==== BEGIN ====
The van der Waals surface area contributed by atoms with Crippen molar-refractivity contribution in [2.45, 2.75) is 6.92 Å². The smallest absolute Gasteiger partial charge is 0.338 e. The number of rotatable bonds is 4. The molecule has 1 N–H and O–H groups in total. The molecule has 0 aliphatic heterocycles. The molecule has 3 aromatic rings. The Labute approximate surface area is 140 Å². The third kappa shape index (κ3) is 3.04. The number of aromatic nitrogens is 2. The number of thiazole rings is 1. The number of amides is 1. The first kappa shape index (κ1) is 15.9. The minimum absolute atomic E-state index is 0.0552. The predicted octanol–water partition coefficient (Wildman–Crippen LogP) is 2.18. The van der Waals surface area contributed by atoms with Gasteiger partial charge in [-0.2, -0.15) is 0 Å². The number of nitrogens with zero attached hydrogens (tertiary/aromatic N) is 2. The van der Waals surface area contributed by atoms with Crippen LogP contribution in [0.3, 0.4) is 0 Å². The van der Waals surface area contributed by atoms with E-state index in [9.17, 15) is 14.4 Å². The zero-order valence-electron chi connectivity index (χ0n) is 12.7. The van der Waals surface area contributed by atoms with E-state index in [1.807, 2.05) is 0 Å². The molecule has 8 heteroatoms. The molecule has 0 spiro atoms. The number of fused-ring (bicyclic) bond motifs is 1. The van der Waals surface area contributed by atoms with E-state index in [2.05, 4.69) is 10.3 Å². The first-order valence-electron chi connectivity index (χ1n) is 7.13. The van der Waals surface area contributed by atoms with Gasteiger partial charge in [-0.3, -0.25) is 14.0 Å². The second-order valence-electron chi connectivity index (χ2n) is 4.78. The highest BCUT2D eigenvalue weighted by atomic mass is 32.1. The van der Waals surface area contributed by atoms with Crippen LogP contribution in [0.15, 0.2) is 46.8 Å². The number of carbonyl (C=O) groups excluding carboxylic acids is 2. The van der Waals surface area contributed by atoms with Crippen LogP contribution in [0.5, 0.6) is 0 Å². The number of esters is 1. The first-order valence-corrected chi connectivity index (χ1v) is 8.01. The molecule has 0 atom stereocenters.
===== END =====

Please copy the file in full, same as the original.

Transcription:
The van der Waals surface area contributed by atoms with Crippen molar-refractivity contribution in [2.45, 2.75) is 6.92 Å². The smallest absolute Gasteiger partial charge is 0.338 e. The number of rotatable bonds is 4. The molecule has 1 N–H and O–H groups in total. The molecule has 0 aliphatic heterocycles. The molecule has 3 aromatic rings. The Labute approximate surface area is 140 Å². The third kappa shape index (κ3) is 3.04. The number of aromatic nitrogens is 2. The number of thiazole rings is 1. The number of amides is 1. The first kappa shape index (κ1) is 15.9. The minimum absolute atomic E-state index is 0.0552. The predicted octanol–water partition coefficient (Wildman–Crippen LogP) is 2.18. The van der Waals surface area contributed by atoms with Gasteiger partial charge in [-0.2, -0.15) is 0 Å². The number of nitrogens with zero attached hydrogens (tertiary/aromatic N) is 2. The van der Waals surface area contributed by atoms with Crippen LogP contribution in [0.3, 0.4) is 0 Å². The van der Waals surface area contributed by atoms with E-state index in [9.17, 15) is 14.4 Å². The zero-order valence-electron chi connectivity index (χ0n) is 12.7. The van der Waals surface area contributed by atoms with E-state index in [1.807, 2.05) is 0 Å². The molecule has 8 heteroatoms. The molecule has 0 spiro atoms. The number of fused-ring (bicyclic) bond motifs is 1. The van der Waals surface area contributed by atoms with E-state index in [2.05, 4.69) is 10.3 Å². The first-order valence-electron chi connectivity index (χ1n) is 7.13. The van der Waals surface area contributed by atoms with Gasteiger partial charge in [-0.3, -0.25) is 14.0 Å². The second-order valence-electron chi connectivity index (χ2n) is 4.78. The highest BCUT2D eigenvalue weighted by atomic mass is 32.1. The van der Waals surface area contributed by atoms with Crippen LogP contribution in [0.15, 0.2) is 46.8 Å². The number of carbonyl (C=O) groups excluding carboxylic acids is 2. The van der Waals surface area contributed by atoms with Crippen LogP contribution in [0.5, 0.6) is 0 Å². The number of esters is 1. The first-order valence-corrected chi connectivity index (χ1v) is 8.01. The molecule has 0 atom stereocenters.